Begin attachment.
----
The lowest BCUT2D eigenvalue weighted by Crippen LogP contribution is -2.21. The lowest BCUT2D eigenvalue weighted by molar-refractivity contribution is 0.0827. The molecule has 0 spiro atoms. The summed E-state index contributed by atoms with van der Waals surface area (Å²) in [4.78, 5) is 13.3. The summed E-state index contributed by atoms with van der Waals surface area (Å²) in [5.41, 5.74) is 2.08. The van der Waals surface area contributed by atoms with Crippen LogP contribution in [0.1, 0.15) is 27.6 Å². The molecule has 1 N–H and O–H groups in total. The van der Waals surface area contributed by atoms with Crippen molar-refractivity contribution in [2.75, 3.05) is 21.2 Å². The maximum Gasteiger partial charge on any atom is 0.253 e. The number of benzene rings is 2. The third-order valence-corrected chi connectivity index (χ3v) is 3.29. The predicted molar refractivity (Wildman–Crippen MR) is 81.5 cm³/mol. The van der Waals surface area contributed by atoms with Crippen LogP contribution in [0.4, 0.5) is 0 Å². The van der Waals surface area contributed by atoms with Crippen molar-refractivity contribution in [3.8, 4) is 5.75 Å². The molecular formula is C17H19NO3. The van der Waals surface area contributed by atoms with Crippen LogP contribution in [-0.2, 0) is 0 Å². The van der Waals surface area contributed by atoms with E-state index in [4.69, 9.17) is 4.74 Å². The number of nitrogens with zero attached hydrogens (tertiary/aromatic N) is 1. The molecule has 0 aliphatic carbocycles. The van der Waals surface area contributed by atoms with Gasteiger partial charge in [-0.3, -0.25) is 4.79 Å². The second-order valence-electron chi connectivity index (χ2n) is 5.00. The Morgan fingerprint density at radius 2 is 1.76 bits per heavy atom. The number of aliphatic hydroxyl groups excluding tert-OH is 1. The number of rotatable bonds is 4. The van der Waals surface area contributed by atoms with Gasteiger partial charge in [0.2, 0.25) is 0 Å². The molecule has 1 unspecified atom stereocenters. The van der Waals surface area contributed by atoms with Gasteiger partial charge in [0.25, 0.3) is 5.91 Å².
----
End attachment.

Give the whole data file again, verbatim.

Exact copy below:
The lowest BCUT2D eigenvalue weighted by Crippen LogP contribution is -2.21. The lowest BCUT2D eigenvalue weighted by molar-refractivity contribution is 0.0827. The molecule has 0 spiro atoms. The summed E-state index contributed by atoms with van der Waals surface area (Å²) in [4.78, 5) is 13.3. The summed E-state index contributed by atoms with van der Waals surface area (Å²) in [5.41, 5.74) is 2.08. The van der Waals surface area contributed by atoms with Crippen LogP contribution in [0.1, 0.15) is 27.6 Å². The molecule has 1 N–H and O–H groups in total. The van der Waals surface area contributed by atoms with Crippen molar-refractivity contribution in [2.75, 3.05) is 21.2 Å². The maximum Gasteiger partial charge on any atom is 0.253 e. The number of benzene rings is 2. The third-order valence-corrected chi connectivity index (χ3v) is 3.29. The predicted molar refractivity (Wildman–Crippen MR) is 81.5 cm³/mol. The van der Waals surface area contributed by atoms with Crippen LogP contribution in [0.4, 0.5) is 0 Å². The van der Waals surface area contributed by atoms with Crippen molar-refractivity contribution in [3.8, 4) is 5.75 Å². The molecular formula is C17H19NO3. The van der Waals surface area contributed by atoms with Crippen LogP contribution in [-0.2, 0) is 0 Å². The van der Waals surface area contributed by atoms with E-state index in [4.69, 9.17) is 4.74 Å². The number of nitrogens with zero attached hydrogens (tertiary/aromatic N) is 1. The molecule has 0 aliphatic carbocycles. The van der Waals surface area contributed by atoms with Gasteiger partial charge in [-0.3, -0.25) is 4.79 Å². The second-order valence-electron chi connectivity index (χ2n) is 5.00. The Morgan fingerprint density at radius 2 is 1.76 bits per heavy atom. The number of aliphatic hydroxyl groups excluding tert-OH is 1. The number of rotatable bonds is 4. The van der Waals surface area contributed by atoms with Gasteiger partial charge in [0.2, 0.25) is 0 Å². The molecule has 1 unspecified atom stereocenters. The van der Waals surface area contributed by atoms with Gasteiger partial charge in [0.25, 0.3) is 5.91 Å².